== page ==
Students and parent praise Game Plan for Life

Published 12:00 am Saturday, August 6, 2016

By Amanda Raymond

SALISBURY — Jarvis Miller, born with cerebral palsy, couldn’t walk after an emergency spinal fusion surgery during his senior year of high school.

One day while he was recovering at home, former NFL player Renaldo Wynn paid him a visit.

“I was having the roughest day. I could barely get up out of bed at first,” Miller said. “But as soon as I saw him a smile just came over me and I was just so happy to see this guy.”

Miller and four others talked Tuesday about how Game Plan for Life has impacted their lives.

Miller said his goal was to walk well enough by the end of the year that he was able to walk across the stage during graduation.

Wynn sat down with Miller and encouraged him to keep pushing and working at that goal every single day.

“And on that day of graduation, I walked across the stage and I shook (Superintendent) Dr. Moody’s hand,” he said.

Miller posted his success on Facebook and Wynn left a comment on the post that said, “I’m proud of you, young man.”

“That meant something to me because Game Plan for Life wasn’t just people coming to speak to me, they became a family to me,” he said.

His comments came at a meeting featuring Jim Gardner, chairman of the North Carolina Alcoholic Beverage Control Commission. Gardner introduced the third phase of the Talk it Out Initiative at a meeting at the Wallace Educational Forum on Tuesday.

Renaldo Wynn attended the event and introduced Al Wood, a former basketball player for the University of North Carolina at Chapel Hill who went on to play in the NBA.

The Talk it Out Initiative works to raise awareness of underage drinking and encourages parents to have conversations with their children about it.

The third phase will focus on informing parents of the dangers of underage drinking, including its effects on the brain.

Game Plan for Life is a program that brings speakers to schools to share stories about handling and overcoming adversity. The Rowan/Kannapolis ABC Board, Rowan County Sheriff’s Office and Salisbury Police Department work together to bring the program to Rowan-Salisbury schools.

Student Camden Stamper said one of his favorite speakers was Darryl Strawberry, a former MLB player who struggled with substance abuse during his career. Stamper said he learned about resisting temptation.

“One temptation is to be a follower, but you always have to be a leader to teach everybody right,” he said.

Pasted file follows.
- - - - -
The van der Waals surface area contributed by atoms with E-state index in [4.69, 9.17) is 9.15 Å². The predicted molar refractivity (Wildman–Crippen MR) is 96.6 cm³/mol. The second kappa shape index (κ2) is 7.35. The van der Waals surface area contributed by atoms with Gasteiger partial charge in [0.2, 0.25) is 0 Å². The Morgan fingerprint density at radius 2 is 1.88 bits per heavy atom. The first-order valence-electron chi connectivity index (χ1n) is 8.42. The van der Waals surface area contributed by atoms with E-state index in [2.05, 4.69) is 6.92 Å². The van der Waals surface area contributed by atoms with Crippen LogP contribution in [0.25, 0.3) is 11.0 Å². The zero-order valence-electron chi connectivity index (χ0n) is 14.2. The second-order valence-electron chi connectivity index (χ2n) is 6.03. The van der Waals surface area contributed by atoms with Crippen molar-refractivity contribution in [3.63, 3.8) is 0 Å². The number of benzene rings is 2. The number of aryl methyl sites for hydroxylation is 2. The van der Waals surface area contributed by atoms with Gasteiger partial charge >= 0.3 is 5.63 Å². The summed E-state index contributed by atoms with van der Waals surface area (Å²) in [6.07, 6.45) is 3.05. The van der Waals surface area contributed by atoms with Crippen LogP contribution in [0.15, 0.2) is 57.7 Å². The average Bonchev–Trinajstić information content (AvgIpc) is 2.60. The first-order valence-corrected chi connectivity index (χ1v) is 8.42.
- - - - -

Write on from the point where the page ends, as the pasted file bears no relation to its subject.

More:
Siblings Keegan and Makayla Dillon said they also enjoyed the program.

Keegan Dillon said hearing first-hand accounts of how bad choices affected the speakers’ lives makes more of an impact.

“They tell you their failures, their success, what they’ve learned and gained from it and that is just a huge benefit and it’s really impressive and it can change people,” he said.

Makayla Dillon said she was able to work with Game Plan for Life as part of her graduation project on underage drinking. She was also able to learn a lot of information on the topic from the Talk it Out website.

“Having these programs come in and getting to put a face to all these stories that you hear about, it’s awesome,” she said.

Wendy Gilmore Baskins talked about her son Robert Stephen Gilmore’s change of attitude after an interaction through Game Plan for Life.

Gilmore was diagnosed with a brain tumor when he was 3 years old and suffered from health issues the rest of his life. He died from colon cancer this past February.

Baskins said Gilmore was transferred to a different school in 2012.

“He had a hard time with that transition,” she said.

Gilmore was placed in a class with five other children with hearing impairments. He suffered from high frequency hearing loss. All of the other students used sign language while Gilmore did not.

In 2014, Richie Parker, a man born without arms who is now a chassis and body component designer for Hendrick Motorsports, spoke at a Game Plan for Life event at South Rowan High School. While at the event, Baskin really realized that her son was struggling in school and wanted to drop out.

“By the end of the program I was in tears because I knew he was wanting to drop out of school because he had been taken out of his environment where he felt safe,” she recalled.

Baskins spoke with Derrick Crawford, executive director of Game Plan for Life, and Chris Sifford, an ABC store manager, after the event.

They asked Baskins if they could take Gilmore to another Game Plan for Life event, and she agreed to let him go.

“What I got back that evening was a child who had been changed, who now was wanting to be successful in school,” she said.

Gilmore went on to graduate from Salisbury High School in February of 2016, becoming the first graduate of the year.

Baskins said she doesn’t know what was said to her son, but whatever it was, it worked.

“They helped me help my son stay in school,” she said.

Contact reporter Amanda Raymond at 704-797-4222.